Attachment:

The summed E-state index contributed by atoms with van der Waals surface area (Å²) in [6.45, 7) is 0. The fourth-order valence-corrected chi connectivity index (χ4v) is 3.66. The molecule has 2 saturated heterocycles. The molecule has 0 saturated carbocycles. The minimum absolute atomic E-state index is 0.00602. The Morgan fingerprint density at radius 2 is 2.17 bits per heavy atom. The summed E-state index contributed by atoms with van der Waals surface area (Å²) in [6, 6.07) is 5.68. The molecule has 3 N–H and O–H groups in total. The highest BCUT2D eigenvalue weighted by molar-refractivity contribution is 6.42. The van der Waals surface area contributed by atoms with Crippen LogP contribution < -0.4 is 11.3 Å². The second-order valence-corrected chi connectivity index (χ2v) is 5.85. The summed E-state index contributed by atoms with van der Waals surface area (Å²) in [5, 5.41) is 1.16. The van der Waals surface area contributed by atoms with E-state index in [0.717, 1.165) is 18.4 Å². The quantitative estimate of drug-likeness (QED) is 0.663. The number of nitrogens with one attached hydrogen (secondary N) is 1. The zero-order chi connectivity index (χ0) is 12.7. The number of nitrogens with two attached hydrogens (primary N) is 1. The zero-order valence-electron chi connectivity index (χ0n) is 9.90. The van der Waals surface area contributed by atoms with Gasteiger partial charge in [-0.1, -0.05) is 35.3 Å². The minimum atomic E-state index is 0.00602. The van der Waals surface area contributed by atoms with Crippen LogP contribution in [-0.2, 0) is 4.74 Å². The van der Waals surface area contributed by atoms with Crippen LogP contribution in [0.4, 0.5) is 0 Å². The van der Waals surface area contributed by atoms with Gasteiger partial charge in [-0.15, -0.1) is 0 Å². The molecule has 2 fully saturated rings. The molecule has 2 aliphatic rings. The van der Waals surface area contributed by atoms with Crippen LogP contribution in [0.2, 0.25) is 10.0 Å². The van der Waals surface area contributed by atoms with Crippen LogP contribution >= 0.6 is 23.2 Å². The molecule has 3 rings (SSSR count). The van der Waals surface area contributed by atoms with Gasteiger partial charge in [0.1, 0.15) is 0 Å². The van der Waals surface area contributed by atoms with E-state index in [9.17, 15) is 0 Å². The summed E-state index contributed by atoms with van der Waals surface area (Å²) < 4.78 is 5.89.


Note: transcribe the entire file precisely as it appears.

The summed E-state index contributed by atoms with van der Waals surface area (Å²) in [6.45, 7) is 0. The fourth-order valence-corrected chi connectivity index (χ4v) is 3.66. The molecule has 2 saturated heterocycles. The molecule has 0 saturated carbocycles. The minimum absolute atomic E-state index is 0.00602. The Morgan fingerprint density at radius 2 is 2.17 bits per heavy atom. The summed E-state index contributed by atoms with van der Waals surface area (Å²) in [6, 6.07) is 5.68. The molecule has 3 N–H and O–H groups in total. The highest BCUT2D eigenvalue weighted by molar-refractivity contribution is 6.42. The van der Waals surface area contributed by atoms with Crippen LogP contribution < -0.4 is 11.3 Å². The second-order valence-corrected chi connectivity index (χ2v) is 5.85. The summed E-state index contributed by atoms with van der Waals surface area (Å²) in [5, 5.41) is 1.16. The van der Waals surface area contributed by atoms with E-state index in [0.717, 1.165) is 18.4 Å². The quantitative estimate of drug-likeness (QED) is 0.663. The number of nitrogens with one attached hydrogen (secondary N) is 1. The zero-order chi connectivity index (χ0) is 12.7. The number of nitrogens with two attached hydrogens (primary N) is 1. The zero-order valence-electron chi connectivity index (χ0n) is 9.90. The van der Waals surface area contributed by atoms with Gasteiger partial charge in [-0.1, -0.05) is 35.3 Å². The minimum atomic E-state index is 0.00602. The van der Waals surface area contributed by atoms with Crippen LogP contribution in [-0.2, 0) is 4.74 Å². The van der Waals surface area contributed by atoms with Crippen LogP contribution in [0.4, 0.5) is 0 Å². The van der Waals surface area contributed by atoms with Gasteiger partial charge in [-0.15, -0.1) is 0 Å². The molecule has 2 fully saturated rings. The molecule has 2 aliphatic rings. The van der Waals surface area contributed by atoms with Crippen LogP contribution in [0.2, 0.25) is 10.0 Å². The van der Waals surface area contributed by atoms with Crippen LogP contribution >= 0.6 is 23.2 Å². The molecule has 3 rings (SSSR count). The van der Waals surface area contributed by atoms with Gasteiger partial charge in [0.1, 0.15) is 0 Å². The van der Waals surface area contributed by atoms with E-state index in [9.17, 15) is 0 Å². The summed E-state index contributed by atoms with van der Waals surface area (Å²) < 4.78 is 5.89.